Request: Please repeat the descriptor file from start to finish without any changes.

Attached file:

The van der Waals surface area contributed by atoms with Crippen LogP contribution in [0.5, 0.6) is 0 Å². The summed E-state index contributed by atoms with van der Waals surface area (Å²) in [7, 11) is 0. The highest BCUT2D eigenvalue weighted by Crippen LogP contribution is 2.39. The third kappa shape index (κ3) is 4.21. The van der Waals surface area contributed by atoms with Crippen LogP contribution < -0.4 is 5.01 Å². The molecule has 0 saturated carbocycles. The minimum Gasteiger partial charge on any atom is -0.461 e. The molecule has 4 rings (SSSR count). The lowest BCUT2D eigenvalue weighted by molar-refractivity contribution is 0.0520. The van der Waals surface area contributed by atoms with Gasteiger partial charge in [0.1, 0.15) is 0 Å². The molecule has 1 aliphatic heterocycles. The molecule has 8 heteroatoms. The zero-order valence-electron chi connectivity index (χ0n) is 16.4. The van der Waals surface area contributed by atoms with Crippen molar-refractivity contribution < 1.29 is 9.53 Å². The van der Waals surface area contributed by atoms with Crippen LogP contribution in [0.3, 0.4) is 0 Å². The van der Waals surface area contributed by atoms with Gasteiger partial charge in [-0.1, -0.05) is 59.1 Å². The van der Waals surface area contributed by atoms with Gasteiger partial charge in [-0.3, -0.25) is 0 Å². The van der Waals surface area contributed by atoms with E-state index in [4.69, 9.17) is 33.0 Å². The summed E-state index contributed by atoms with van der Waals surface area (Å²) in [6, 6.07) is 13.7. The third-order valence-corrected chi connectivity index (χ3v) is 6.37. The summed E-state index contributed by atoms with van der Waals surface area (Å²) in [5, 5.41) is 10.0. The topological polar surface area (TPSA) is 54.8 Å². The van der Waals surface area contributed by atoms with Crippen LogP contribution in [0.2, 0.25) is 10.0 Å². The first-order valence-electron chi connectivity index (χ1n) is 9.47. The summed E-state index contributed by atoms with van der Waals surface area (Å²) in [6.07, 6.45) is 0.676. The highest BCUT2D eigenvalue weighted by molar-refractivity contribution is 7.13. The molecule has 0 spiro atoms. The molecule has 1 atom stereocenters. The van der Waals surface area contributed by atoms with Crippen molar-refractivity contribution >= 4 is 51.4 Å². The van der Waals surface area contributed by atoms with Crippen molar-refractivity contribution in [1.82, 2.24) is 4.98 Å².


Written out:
The van der Waals surface area contributed by atoms with Crippen LogP contribution in [0.5, 0.6) is 0 Å². The summed E-state index contributed by atoms with van der Waals surface area (Å²) in [7, 11) is 0. The highest BCUT2D eigenvalue weighted by Crippen LogP contribution is 2.39. The third kappa shape index (κ3) is 4.21. The van der Waals surface area contributed by atoms with Crippen LogP contribution < -0.4 is 5.01 Å². The molecule has 0 saturated carbocycles. The minimum Gasteiger partial charge on any atom is -0.461 e. The molecule has 4 rings (SSSR count). The lowest BCUT2D eigenvalue weighted by molar-refractivity contribution is 0.0520. The van der Waals surface area contributed by atoms with Gasteiger partial charge in [0.1, 0.15) is 0 Å². The molecule has 1 aliphatic heterocycles. The molecule has 8 heteroatoms. The zero-order valence-electron chi connectivity index (χ0n) is 16.4. The van der Waals surface area contributed by atoms with Crippen molar-refractivity contribution < 1.29 is 9.53 Å². The van der Waals surface area contributed by atoms with Crippen LogP contribution in [0.3, 0.4) is 0 Å². The van der Waals surface area contributed by atoms with Gasteiger partial charge in [-0.1, -0.05) is 59.1 Å². The van der Waals surface area contributed by atoms with Gasteiger partial charge in [-0.3, -0.25) is 0 Å². The van der Waals surface area contributed by atoms with E-state index in [4.69, 9.17) is 33.0 Å². The summed E-state index contributed by atoms with van der Waals surface area (Å²) in [6, 6.07) is 13.7. The third-order valence-corrected chi connectivity index (χ3v) is 6.37. The summed E-state index contributed by atoms with van der Waals surface area (Å²) in [5, 5.41) is 10.0. The topological polar surface area (TPSA) is 54.8 Å². The van der Waals surface area contributed by atoms with Crippen LogP contribution in [0.2, 0.25) is 10.0 Å². The first-order valence-electron chi connectivity index (χ1n) is 9.47. The summed E-state index contributed by atoms with van der Waals surface area (Å²) in [6.07, 6.45) is 0.676. The highest BCUT2D eigenvalue weighted by molar-refractivity contribution is 7.13. The molecule has 0 spiro atoms. The molecule has 1 atom stereocenters. The van der Waals surface area contributed by atoms with Crippen molar-refractivity contribution >= 4 is 51.4 Å². The van der Waals surface area contributed by atoms with Crippen molar-refractivity contribution in [1.82, 2.24) is 4.98 Å².